Being but men, we walked into the trees
Afraid, letting our syllables be soft
For fear of waking the rooks,
For fear of coming
Noiselessly into a world of wings and cries.

If we were children we might climb,
Catch the rooks sleeping, and break no twig,
And, after the soft ascent,
Thrust out our heads above the branches
To wonder at the unfailing stars.

Out of confusion, as the way is,
And the wonder, that man knows,
Out of the chaos would come bliss.

That, then, is loveliness, we said,
Children in wonder watching the stars,
Is the aim and the end.

Being but men, we walked into the trees.

"Being But Men" by Dylan Thomas, from Collected Poems. © Norton, 1971

Yields likenesses, scenes:

By the calendar the appointed day
but rue-inous weather.....the good folks of the
1st Congregational UCC gathered in leaden-lidded
Elysian fields in temps in the 50s at the Glasenapp
Ranch in Dousman WI.  Purpose:  TO PICNIC

Two hawks were seen hunting pr(a)ey overhead,

as Rev. Brittany  -with her son Julius - led the service.

The crowd clustered together in their traditional home-brought
folding chairs and warm jackets if they had been wise and dressed
for the chill.

As the picnic progressed shivering merriment obtained.  Some
heat-seeking missive types sought the remove of the wood fire
where the cooking of childens' hot dogs and s'mores went on.
These people willingly sacrificed their garments
to wood smoke in favor of the heat being radiated.

John T. adopts inscrutable gaze.  Part Japanese.

His wife tries to remember something just on the tip of her tongue.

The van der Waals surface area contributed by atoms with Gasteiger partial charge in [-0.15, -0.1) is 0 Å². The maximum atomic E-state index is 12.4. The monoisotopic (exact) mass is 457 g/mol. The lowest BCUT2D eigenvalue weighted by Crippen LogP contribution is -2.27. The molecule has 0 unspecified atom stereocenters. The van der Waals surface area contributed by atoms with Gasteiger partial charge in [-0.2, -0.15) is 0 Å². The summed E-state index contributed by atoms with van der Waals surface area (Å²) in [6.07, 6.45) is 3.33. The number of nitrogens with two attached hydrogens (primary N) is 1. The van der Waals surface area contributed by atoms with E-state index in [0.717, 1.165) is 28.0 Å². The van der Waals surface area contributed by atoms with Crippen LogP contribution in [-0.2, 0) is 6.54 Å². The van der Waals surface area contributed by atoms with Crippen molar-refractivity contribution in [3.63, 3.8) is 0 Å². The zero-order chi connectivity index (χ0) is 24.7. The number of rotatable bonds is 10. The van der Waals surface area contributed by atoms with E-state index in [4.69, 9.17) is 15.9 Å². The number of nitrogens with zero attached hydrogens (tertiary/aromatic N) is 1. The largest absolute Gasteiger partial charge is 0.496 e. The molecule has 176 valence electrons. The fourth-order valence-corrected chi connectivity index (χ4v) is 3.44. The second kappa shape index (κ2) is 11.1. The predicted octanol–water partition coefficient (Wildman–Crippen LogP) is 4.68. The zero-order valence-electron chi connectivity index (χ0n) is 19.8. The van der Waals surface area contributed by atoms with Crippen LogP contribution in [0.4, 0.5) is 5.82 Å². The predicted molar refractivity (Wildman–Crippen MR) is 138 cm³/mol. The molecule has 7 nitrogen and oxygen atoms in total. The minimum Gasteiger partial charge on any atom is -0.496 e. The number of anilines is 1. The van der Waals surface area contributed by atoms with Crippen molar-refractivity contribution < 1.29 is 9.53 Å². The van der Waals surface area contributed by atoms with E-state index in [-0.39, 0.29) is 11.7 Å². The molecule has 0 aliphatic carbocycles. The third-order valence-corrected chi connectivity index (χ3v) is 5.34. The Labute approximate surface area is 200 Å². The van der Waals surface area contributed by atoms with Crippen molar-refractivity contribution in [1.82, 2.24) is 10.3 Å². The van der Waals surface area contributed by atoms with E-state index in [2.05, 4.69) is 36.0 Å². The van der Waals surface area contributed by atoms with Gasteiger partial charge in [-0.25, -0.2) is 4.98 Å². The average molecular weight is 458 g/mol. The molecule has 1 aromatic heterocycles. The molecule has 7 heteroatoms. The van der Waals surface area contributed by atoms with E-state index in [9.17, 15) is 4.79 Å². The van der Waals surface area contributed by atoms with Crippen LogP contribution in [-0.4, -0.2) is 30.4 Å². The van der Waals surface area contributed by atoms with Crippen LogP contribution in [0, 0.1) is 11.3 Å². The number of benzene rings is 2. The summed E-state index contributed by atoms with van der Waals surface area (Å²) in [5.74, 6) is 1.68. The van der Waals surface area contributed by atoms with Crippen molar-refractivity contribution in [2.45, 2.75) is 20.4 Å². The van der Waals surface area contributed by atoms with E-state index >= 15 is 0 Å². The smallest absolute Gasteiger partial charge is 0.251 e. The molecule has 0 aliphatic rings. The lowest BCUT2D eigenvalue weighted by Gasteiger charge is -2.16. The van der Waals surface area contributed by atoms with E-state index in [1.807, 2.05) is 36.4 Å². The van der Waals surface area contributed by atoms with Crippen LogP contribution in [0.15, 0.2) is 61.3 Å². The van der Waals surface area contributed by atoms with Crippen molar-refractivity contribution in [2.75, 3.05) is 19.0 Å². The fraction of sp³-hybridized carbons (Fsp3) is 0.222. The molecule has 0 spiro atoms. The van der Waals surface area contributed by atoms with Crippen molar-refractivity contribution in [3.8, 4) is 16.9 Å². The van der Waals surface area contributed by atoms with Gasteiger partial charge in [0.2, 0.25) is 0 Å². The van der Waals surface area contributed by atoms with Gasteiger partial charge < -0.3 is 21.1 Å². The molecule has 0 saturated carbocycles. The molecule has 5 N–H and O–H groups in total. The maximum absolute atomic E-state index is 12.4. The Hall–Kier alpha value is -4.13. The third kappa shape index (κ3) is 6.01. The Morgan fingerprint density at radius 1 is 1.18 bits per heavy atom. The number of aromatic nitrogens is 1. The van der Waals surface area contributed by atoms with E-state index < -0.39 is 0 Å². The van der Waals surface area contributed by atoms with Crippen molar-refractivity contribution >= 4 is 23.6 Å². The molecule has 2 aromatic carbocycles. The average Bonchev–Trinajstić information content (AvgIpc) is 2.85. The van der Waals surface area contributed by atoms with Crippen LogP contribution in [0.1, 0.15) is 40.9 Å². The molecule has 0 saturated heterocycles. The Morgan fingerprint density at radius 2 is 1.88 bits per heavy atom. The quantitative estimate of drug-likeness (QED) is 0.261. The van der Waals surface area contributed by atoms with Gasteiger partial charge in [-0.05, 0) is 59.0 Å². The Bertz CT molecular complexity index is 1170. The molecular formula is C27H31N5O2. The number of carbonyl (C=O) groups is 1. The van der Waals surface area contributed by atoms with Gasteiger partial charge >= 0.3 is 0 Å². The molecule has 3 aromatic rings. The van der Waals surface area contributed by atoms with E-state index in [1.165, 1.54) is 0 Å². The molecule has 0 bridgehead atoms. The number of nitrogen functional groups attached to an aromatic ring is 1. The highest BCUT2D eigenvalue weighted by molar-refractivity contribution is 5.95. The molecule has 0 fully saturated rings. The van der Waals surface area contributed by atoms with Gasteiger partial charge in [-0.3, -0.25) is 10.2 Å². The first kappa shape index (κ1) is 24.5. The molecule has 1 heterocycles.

As brownie eater consumes, Ron casts mirthless expression.  Allegedly has wry sense of humor.

The Brunster smiles through a fright-wig.
She is not scorned, but is acquainted with grief.
Her portfolio includes that.

William pets elderly dog taking refuge with the Glasenapps.  Adopted. At the time we did not have
the story on the shivering dog but he seemed wedded to a position under the fire-pit bench.

Later we learned that Cleo G., our hostess, heated a big towel in the micro-wave
and wrapped the dog, named Annie, to warm her after everybody went home.

Carol, a new member is learning the many personalities of the Congo.  Upbeat, she stands in front
of upswept pines.

Fire-pit symbolizes the United Church of Christ motto:  'That they all may be one'.

Rev. Brittany Barber
1st Cong. Church UCC
100 E Broadway, Waukesha, WI 53186

All are welcome!

This is an unofficial summary of this event
and very incomplete.  Many things occurred, 
including the preparations of Bill and Cleo,
the lawn mowing, the groaning but festive board
inside the house where attenders assembled
their pot lucky dishes and filed around at 
the appointed time, the gay chats happening
here there and E.where, ........lots more,
including the parked antique Buick roadster
of Marge and Mel Stark.


Let us pray:

Watering Trough

Let the end of all bathtubs
be this putting out to pasture
of four Victorian bowlegs
anchored in grasses.

Let all longnecked browsers
come drink from the shallows
while faucets grow rusty
and porcelain yellows.

Where once our nude forebears
soaped up in this vessel
come, cows, and come, horses.
Bring burdock and thistle,

come slaver the scum of
timothy and clover
on the cast-iron lip that
our grandsires climbed over

and let there be always
green water for sipping
that muzzles may enter thoughtful
and rise dripping.
"Watering Trough" by Maxine Kumin, from Selected Poems. © Norton, 1997. 

Les Paul and Mary Ford

From the 3rd floor of the Odd Fellows building
we bring you

We're Sitting On Top of The World

....and toward the end, he STILL had it: